Picking the England Manager: The FA Is Right Not to Rush the Appointment
The Football Association admitted Friday that it would not be rushed into appointing a new England manager.
Trevor Brooking, the FA director of development, stated:
"We’re not in a rush. We have a couple of months to take it forward. I don’t see anything happening soon."
Perhaps tellingly, he added:
"We obviously want to be aware of all the sensitivities before taking it forward. There are sensitivities."
The most obvious "sensitivity" is that the future England manger is almost certainly employed elsewhere at present.
After the amount of money the FA spent on obtaining, retaining and then releasing Fabio Capello, I doubt it wants to rush into buying a manager out of his contract before all options are considered.
The quote could be construed as further proof that Harry Redknapp is a dead certainty to be appointed, given the "sensitivities" that would surround Tottenham releasing him from his current contract.
But during the last few days, it appears that the FA has drawn up a shortlist and that other candidates are being considered for the role.
Among the other British managers thought to be on the list are Roy Hodgson, Sam Allardyce, Alan Pardew and Martin O'Neill, all of whom are currently managing elsewhere.
There has even been talk that the FA chairman, David Bernstein, is considering an approach for Arsenal manager Arsene Wenger, although the FA is thought to prefer an English appointee.
Until a permanent appointment is made, Stuart Pearce will continue to fill in as manager, and not all are happy with this state of affairs.
Stoke manager Tony Pulis has said:
"I think everybody universally believes that Harry should have the job and I think the FA should do that as quickly as they can..."if they [the FA] are thinking he should be the manager to take England on further, then I think it all needs sorting out before the European Championship [this summer]—even if he is just there as an observer and allows Stuart to do it."
Interestingly, Pulis also seems to recognize that Redknapp can't just up and leave Tottenham.
"I spoke to him the other day and I know that he is desperate for Tottenham to do well, so I doubt he will take it [and leave Spurs] while the season is still running."
This is the apparent crux of the issue. Many are clamouring for a new manager to be installed as soon as possible, but all the strongest candidates for the job are already employed, making such a manoeuvre difficult, if not impossible.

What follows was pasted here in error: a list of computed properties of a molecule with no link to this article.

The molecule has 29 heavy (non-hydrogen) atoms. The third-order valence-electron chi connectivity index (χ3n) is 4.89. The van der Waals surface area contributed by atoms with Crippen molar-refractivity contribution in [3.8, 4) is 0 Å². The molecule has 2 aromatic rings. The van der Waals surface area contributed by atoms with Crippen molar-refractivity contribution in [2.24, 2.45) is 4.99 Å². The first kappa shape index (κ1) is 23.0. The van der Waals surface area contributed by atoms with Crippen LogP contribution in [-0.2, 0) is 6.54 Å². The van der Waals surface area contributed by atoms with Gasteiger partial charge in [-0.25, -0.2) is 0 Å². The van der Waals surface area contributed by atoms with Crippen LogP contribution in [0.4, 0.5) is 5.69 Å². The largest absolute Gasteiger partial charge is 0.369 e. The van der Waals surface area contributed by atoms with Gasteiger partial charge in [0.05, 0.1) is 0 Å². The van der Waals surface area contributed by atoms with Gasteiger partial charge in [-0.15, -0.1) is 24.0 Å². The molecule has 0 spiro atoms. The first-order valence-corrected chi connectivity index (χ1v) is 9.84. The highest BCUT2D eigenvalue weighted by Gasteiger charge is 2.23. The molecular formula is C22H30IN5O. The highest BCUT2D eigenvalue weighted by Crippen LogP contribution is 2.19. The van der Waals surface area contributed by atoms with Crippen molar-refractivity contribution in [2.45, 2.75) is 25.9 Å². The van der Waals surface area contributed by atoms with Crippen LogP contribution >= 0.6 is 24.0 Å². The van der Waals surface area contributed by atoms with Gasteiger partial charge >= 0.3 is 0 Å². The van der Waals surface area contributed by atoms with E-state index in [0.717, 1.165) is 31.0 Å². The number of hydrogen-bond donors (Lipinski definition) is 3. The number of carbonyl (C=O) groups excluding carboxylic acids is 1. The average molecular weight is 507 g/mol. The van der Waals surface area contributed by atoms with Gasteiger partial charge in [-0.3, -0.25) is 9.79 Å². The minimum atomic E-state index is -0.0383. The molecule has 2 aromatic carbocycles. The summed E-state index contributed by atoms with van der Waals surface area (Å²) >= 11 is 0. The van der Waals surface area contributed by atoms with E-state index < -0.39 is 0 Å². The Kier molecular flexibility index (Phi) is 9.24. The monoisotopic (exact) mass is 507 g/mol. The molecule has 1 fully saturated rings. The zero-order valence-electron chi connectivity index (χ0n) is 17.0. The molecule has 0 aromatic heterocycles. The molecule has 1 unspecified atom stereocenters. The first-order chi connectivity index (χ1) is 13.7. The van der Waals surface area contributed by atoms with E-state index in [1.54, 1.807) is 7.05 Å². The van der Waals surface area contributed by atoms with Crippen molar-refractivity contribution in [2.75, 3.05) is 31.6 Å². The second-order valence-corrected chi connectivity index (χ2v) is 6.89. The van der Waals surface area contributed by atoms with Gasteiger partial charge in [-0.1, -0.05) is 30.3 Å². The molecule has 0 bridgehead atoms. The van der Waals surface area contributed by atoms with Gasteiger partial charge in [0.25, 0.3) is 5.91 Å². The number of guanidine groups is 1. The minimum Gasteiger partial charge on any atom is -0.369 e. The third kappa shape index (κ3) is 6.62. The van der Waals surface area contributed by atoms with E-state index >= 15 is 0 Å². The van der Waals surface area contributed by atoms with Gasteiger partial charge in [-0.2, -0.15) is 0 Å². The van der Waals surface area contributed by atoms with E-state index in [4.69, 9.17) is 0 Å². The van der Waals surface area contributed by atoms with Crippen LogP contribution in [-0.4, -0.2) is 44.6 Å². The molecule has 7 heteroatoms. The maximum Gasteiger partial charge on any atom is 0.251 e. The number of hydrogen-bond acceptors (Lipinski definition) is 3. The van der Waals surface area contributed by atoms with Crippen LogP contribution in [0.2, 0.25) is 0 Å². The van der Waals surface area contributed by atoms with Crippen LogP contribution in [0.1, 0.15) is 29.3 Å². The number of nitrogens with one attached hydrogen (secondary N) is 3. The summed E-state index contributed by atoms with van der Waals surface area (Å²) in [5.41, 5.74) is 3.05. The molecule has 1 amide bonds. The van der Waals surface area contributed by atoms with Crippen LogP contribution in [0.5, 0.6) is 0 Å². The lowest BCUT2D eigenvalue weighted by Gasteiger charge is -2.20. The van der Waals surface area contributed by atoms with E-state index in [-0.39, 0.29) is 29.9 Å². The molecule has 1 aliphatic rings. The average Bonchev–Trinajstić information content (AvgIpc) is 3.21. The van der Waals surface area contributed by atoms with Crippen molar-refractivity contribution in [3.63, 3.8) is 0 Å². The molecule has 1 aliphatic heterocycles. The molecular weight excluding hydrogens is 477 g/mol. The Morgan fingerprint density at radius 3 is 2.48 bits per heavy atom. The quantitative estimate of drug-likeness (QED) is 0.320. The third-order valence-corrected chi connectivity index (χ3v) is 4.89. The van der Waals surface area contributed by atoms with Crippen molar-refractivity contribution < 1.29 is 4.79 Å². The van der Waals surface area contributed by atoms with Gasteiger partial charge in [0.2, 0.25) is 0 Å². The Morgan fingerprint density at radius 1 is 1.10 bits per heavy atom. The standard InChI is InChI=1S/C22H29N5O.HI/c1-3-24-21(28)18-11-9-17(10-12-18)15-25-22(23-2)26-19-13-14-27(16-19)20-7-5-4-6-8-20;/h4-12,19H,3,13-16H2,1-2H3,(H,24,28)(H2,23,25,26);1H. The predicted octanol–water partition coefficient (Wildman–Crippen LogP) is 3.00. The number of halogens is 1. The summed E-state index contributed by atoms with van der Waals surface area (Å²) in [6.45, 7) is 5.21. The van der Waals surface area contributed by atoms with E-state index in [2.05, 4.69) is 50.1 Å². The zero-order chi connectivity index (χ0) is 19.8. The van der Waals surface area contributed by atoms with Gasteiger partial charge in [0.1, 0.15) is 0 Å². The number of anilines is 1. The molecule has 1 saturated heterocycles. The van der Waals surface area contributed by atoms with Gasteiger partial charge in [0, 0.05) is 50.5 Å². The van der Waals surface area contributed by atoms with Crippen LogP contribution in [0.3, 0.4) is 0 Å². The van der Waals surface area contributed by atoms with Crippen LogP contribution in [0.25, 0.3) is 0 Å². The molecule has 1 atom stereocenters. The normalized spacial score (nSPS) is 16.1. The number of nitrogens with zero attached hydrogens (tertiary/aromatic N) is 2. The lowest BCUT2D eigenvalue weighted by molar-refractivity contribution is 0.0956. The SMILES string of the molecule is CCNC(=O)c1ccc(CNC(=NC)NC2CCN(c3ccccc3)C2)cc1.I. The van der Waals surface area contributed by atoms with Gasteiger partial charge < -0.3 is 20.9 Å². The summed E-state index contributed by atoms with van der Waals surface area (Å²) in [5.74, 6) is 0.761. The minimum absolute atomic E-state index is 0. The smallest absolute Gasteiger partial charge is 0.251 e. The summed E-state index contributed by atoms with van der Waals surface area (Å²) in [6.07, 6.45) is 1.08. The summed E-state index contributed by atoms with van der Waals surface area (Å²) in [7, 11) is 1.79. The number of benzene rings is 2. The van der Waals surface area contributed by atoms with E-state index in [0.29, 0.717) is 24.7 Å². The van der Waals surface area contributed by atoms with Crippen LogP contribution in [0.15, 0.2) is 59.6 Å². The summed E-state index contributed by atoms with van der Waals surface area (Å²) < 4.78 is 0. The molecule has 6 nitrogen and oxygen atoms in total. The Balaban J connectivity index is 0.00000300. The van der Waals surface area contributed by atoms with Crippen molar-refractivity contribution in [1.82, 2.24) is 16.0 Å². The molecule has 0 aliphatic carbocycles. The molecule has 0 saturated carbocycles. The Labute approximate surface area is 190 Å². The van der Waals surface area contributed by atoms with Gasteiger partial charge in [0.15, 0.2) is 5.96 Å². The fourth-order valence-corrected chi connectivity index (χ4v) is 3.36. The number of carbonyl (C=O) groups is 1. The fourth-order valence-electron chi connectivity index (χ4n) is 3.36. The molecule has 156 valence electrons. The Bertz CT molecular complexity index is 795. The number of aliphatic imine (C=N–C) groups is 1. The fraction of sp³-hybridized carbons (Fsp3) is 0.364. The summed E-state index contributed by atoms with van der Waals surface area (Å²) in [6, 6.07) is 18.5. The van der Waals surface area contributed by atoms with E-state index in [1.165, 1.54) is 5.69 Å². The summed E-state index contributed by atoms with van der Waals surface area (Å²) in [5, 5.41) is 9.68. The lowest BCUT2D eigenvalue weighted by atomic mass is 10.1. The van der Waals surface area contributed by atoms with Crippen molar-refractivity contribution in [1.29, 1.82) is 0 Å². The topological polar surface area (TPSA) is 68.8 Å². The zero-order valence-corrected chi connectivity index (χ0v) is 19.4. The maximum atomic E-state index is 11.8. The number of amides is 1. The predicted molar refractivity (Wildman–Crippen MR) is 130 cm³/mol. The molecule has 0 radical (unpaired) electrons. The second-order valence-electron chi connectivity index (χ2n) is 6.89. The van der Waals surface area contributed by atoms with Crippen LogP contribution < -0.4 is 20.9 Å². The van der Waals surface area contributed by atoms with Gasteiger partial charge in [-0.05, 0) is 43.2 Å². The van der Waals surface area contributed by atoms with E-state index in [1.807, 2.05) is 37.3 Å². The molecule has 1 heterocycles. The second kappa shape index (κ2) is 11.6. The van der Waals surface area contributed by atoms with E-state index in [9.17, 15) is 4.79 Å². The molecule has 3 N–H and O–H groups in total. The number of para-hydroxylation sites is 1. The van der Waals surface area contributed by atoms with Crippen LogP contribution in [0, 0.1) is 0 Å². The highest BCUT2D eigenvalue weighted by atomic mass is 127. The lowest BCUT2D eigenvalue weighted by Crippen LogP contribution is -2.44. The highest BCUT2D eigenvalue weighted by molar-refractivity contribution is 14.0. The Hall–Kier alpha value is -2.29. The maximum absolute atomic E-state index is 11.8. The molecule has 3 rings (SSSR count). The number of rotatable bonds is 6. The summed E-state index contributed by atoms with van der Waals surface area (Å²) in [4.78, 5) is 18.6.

So, I agree with the FA: Why the rush?
Capello was pushed into resigning in February. As soon as the FA accepted his resignation, it ensured that the England team would be underprepared for the European Championships.
Does a New England Manager Need to be Appointed Before the End of the Season?
Whether a manager takes over now or at the end of the season makes very little difference.
Any candidate who is serious about wanting or accepting the position will be already taking a close interest in which players he wants to take to the Euros, and how he thinks the England team should play.
Moreover, even if a manager was appointed now, he would not get a prolonged period in which to interact with the players until the postseason friendlies. If the FA was going to rush through an appointment, it should have done it in time for this past Wednesday's friendly.
Now that the game is gone, there are no new matches until the summer—the exact time when the FA are proposing to make an appointment.
Unless the England players are so insecure that they need to know who the appointee is now, surely they can wait until the summer for a new manager.
And ultimately, whether England installs a manager now or in two months time, it won't fundamentally make the England players any better.
Whoever is appointed to the role has a titanic task on his hand if England are to win the Euros. An extra two months of a new appointee twiddling his thumbs, waiting for his players to report to the pre-Championship training camp, is hardly going to make a crucial difference.
Instead, the FA should use this time to ensure it does its homework and picks the best candidate possible.
English football is beset by short-term thinking, and, for once, the FA is doing the right thing by taking things slowly.
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